|Age||Average Wrist Size (inches)|
Unlike the boys, the average wrist size of the girls does not grow steadily with age. Their wrist circumference rises until the age of 14, after which it, more or less, stagnates. The female wrist circumference, on average, sees a spike when they turn 17 but then sees a significant drop on turning 18.
The average wrist circumference for an eight-year-old girl is 5.42 inches. An average nine-year-old girl has a 5.52-inch wrist circumference; it grows to 5.68 inches for a 10-year-old, 5.81 inches for an 11-year-old, 5.87 inches for a 12-year-old, 5.97 inches for a 13-year-old, 6 inches for a 14-year-old, before stalling at 6.03 inches for a 15 to 16-year-old girl. The average wrist size jumps to 6.09 inches when a girl turns 17 but falls to 5.97 inches when she turns 18.
Average Wrist Width (Diameter) For Females
According to US anthropometric data taken from the CDC’s Vital and Health Statistics report, the average female wrist width is 5.2 cm (2.04 inches). This data is based on the wrist breadth measurements of 8,162 women aged 20 and older.
|Age||Wrist Breadth (inches)|
The average female wrist width pattern follows a slightly different trajectory than the men. An average lady in the 20-29 age bracket has a 1.96-inch wrist diameter. It increases to 2 inches for women in the 30-39 age range and to 2.04 inches for ladies between 40 and 49. The average wrist width plateaus at 2.08 for women in the 50-59 age bracket. However, it breaks through to 2.12 inches for women above 80.
Women’s Wrist Size Chart
Here is a convenient wrist size chart to assess if you have average, small, or large wrists:
|Size||Wrist Size (inches)|
|Small||5.5 – 6|
|Medium||6 – 6.5|
|Large||6.5 – 6.75|
Women with 5.5-inch or smaller wrist diameters fall in the “extra small” category. The “small” division includes women with a 5.5-inch to 6-inch wrist width. Ladies with a 6-inch to 6.5-inch wrist width are in the “medium” category; the “large” group comprises girls with a 6.5-inch to 6.75-inch wrist diameter. Finally, ladies with 7-inch or bigger wrist width are in the “extra large” category.
Notably, these measurements are for women of average height. Short or tall women can have varying wrist diameters, which can be considered normal for their frame size.
How To Measure Your Wrist Size?
You need a tape measure to gauge your wrist circumference. Furthermore, unlike measuring your chest or shoulders, scaling your wrists is more convenient, and you don’t need a partner’s help for it.
There are three ways of measuring your wrists. You could do it with a tape measure, a thread, or using the fingers of your other hand. Each method provides a reliable reading. So, let’s roll up our sleeves and get measuring.
How To Measure Your Wrist With a Tape Measure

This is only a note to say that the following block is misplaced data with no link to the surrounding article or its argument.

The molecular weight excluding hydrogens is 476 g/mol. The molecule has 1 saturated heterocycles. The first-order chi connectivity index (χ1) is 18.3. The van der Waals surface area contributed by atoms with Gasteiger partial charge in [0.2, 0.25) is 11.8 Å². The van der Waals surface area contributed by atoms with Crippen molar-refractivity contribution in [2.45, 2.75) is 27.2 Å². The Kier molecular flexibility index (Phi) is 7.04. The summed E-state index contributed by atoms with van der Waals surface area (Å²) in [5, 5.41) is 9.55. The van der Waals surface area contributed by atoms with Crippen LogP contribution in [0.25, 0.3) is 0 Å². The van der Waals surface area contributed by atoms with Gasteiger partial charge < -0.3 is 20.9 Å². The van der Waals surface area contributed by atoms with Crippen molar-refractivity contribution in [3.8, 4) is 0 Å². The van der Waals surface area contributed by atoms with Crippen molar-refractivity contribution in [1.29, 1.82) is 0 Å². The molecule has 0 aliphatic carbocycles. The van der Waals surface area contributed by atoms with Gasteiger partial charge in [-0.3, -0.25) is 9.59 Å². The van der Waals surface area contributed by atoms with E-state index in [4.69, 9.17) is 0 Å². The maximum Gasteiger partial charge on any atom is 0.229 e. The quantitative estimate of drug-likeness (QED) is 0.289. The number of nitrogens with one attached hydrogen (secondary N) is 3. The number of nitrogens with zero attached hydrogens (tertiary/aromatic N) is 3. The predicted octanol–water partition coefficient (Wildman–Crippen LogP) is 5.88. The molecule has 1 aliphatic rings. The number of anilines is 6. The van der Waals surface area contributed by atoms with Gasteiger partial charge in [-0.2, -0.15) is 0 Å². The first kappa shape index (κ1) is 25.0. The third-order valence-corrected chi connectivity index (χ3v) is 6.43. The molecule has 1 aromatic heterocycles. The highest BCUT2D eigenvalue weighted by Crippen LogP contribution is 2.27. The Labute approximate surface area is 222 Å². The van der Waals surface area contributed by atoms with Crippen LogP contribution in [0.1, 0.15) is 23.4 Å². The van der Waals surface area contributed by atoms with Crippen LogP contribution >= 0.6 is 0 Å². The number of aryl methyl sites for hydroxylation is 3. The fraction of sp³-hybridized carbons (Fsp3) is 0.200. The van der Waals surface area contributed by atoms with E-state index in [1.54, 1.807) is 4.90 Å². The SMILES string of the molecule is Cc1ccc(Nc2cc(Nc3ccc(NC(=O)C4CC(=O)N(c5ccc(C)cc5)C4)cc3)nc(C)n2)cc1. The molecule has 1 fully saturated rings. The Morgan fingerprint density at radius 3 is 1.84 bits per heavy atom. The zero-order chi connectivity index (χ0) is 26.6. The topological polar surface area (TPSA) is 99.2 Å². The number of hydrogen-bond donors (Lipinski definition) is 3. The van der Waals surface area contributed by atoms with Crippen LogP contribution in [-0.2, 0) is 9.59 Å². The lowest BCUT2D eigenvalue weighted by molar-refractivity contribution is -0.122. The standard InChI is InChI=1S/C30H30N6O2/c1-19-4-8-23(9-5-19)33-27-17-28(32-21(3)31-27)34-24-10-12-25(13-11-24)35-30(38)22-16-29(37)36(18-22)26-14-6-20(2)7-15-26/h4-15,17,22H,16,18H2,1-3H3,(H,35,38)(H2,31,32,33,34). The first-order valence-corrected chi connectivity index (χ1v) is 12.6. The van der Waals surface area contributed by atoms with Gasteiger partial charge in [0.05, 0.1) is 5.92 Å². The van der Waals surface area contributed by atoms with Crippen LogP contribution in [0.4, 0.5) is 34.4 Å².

Use a tailor’s tape measure for this measurement.
- Hold your palm parallel to the floor.
- Wrap the tape around your wrist just below the wrist bone and the thinnest part of your wrist.
- Spread your fingers.
- Note down the number where the tape overlaps.
- Repeat the process 2-3 times to ensure a correct reading.
- Measure your other wrist.
How To Measure Your Wrist Size With a Thread
Although we recommend using a loose piece of thread for this measurement, you could use anything that can wrap around your wrist, such as paper or a phone’s charging cable.
- Hold your palm parallel to the floor.
- Wrap a thread around your wrist just below your wrist bone.
- Mark where the thread overlaps using a pen or marker.
- Place the threat on a flat surface.
- Measure between the two ends of the thread using a scale.
- Repeat on your other wrist.
How To Measure Your Wrist Size With Your Fingers
If you don’t have access to a tape measure or a thread but want to measure your wrist size, this method is for you. You could use your other hand to check your wrist size. Notably, this method won’t give you wrist measurements in centimeters or inches. It will only give you a rough estimate of your wrist size.
This is how to measure your wrist size with your fingers:
- Hold your palm parallel to the floor.
- Wrap the middle finger and thumb of your right hand around the thinnest part of your left wrist.
You have relatively big wrists if your thumb and finger don’t touch. On the other hand, overlapping fingers indicate a small wrist, and you have average-sized wrists if your index finger and thumb touch slightly.
This method doesn’t account for your hand size; hence, it is the least reliable of the three methods. Use this method to check your wrist size quickly, but don’t rely on it before buying an expensive watch.
Notes About Measuring Your Wrist
Keep the following points in mind while measuring your wrists:
- Make sure the tape measure is taut. However, it should not be so tight that it digs into your skin.
- While using a thread to measure your wrists, you’ll need someone to mark the ends while you hold them in place.
- Avoid clenching your fist while taking your wrist measurement.
- Besides your wrist size, you should also know about your wrist diameter.
Measure Your Wrist Diameter
The most-iconic tech company in the world, Apple Inc., offers its smartwatches in two sizes — 41mm and 45mm. Each watch comes with a band that you can adjust to fit your wrist size. However, buying the incorrect watch case size can be a costly mistake.
Case in point, knowing your wrist size is not enough when buying an expensive watch. You must also know your wrist diameter.
Your wrist diameter involves measuring your wrist from one end to the other. You should take this measurement from just about where you’ll wear your watch. You don’t need to take your wrist diameter measurement on both sides of your hand.
This is how to measure your wrist width:
- Hold your palm parallel to the floor and spread your fingers.
- Place one end of the tape measure on one end of your wrist.
- Note down the number on the other end of the wrist.
We recommend using a tape measure for this method, especially if you are taking your wrist width for a watch.
Factors Affecting Wrist Size
Wrist size among individuals can vary significantly depending on the following factors:
An individual’s wrist size changes with age. As seen in the tables above, wrist size for men and women grows gradually with age. Conversely, some people might experience wrist size reduction due to muscle atrophy, which is a natural part of the aging process. Aging also leads to the weakening of bones and joints.